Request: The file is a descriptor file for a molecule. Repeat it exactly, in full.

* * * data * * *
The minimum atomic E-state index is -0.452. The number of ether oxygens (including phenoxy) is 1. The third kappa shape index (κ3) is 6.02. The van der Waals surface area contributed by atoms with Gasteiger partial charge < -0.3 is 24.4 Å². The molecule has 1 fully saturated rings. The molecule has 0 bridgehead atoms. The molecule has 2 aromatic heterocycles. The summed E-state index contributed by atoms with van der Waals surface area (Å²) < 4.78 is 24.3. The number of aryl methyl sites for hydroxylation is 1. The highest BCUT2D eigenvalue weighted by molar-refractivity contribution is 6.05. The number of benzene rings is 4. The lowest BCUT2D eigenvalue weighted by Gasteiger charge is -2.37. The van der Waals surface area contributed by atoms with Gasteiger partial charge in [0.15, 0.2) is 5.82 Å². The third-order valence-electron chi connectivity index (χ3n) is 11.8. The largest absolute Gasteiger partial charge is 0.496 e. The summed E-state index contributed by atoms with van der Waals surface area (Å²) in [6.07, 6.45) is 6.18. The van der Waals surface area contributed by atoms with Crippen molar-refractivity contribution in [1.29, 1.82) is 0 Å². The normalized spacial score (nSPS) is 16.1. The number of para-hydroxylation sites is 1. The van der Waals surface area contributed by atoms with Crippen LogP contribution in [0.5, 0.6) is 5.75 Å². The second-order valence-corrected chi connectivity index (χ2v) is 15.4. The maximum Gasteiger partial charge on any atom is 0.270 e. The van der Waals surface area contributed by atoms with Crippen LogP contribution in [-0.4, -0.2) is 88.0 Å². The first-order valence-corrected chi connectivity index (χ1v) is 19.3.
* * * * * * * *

The minimum atomic E-state index is -0.452. The number of ether oxygens (including phenoxy) is 1. The third kappa shape index (κ3) is 6.02. The van der Waals surface area contributed by atoms with Gasteiger partial charge < -0.3 is 24.4 Å². The molecule has 1 fully saturated rings. The molecule has 0 bridgehead atoms. The molecule has 2 aromatic heterocycles. The summed E-state index contributed by atoms with van der Waals surface area (Å²) < 4.78 is 24.3. The number of aryl methyl sites for hydroxylation is 1. The highest BCUT2D eigenvalue weighted by molar-refractivity contribution is 6.05. The number of benzene rings is 4. The lowest BCUT2D eigenvalue weighted by Gasteiger charge is -2.37. The van der Waals surface area contributed by atoms with Gasteiger partial charge in [0.15, 0.2) is 5.82 Å². The third-order valence-electron chi connectivity index (χ3n) is 11.8. The largest absolute Gasteiger partial charge is 0.496 e. The summed E-state index contributed by atoms with van der Waals surface area (Å²) in [6.07, 6.45) is 6.18. The van der Waals surface area contributed by atoms with Crippen molar-refractivity contribution in [1.29, 1.82) is 0 Å². The normalized spacial score (nSPS) is 16.1. The number of para-hydroxylation sites is 1. The van der Waals surface area contributed by atoms with Crippen LogP contribution in [0.5, 0.6) is 5.75 Å². The second-order valence-corrected chi connectivity index (χ2v) is 15.4. The maximum Gasteiger partial charge on any atom is 0.270 e. The van der Waals surface area contributed by atoms with Crippen LogP contribution in [-0.4, -0.2) is 88.0 Å². The first-order valence-corrected chi connectivity index (χ1v) is 19.3.